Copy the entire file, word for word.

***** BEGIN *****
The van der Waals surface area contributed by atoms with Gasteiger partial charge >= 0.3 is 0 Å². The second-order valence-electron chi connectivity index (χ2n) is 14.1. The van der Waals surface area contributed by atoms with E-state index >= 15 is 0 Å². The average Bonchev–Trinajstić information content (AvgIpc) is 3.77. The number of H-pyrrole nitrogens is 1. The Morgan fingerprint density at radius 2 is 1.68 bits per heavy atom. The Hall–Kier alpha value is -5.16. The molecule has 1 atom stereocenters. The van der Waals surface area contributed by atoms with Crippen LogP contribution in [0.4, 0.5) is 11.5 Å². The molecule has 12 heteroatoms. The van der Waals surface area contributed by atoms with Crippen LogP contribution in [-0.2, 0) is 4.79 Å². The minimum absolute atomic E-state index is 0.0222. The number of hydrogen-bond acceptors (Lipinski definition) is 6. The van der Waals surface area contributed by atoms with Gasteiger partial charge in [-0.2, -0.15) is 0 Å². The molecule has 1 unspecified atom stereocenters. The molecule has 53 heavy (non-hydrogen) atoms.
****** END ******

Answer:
The van der Waals surface area contributed by atoms with Gasteiger partial charge >= 0.3 is 0 Å². The second-order valence-electron chi connectivity index (χ2n) is 14.1. The van der Waals surface area contributed by atoms with E-state index >= 15 is 0 Å². The average Bonchev–Trinajstić information content (AvgIpc) is 3.77. The number of H-pyrrole nitrogens is 1. The Morgan fingerprint density at radius 2 is 1.68 bits per heavy atom. The Hall–Kier alpha value is -5.16. The molecule has 1 atom stereocenters. The van der Waals surface area contributed by atoms with Crippen LogP contribution in [0.4, 0.5) is 11.5 Å². The molecule has 12 heteroatoms. The van der Waals surface area contributed by atoms with Crippen LogP contribution in [-0.2, 0) is 4.79 Å². The minimum absolute atomic E-state index is 0.0222. The number of hydrogen-bond acceptors (Lipinski definition) is 6. The van der Waals surface area contributed by atoms with Gasteiger partial charge in [-0.2, -0.15) is 0 Å². The molecule has 1 unspecified atom stereocenters. The molecule has 53 heavy (non-hydrogen) atoms.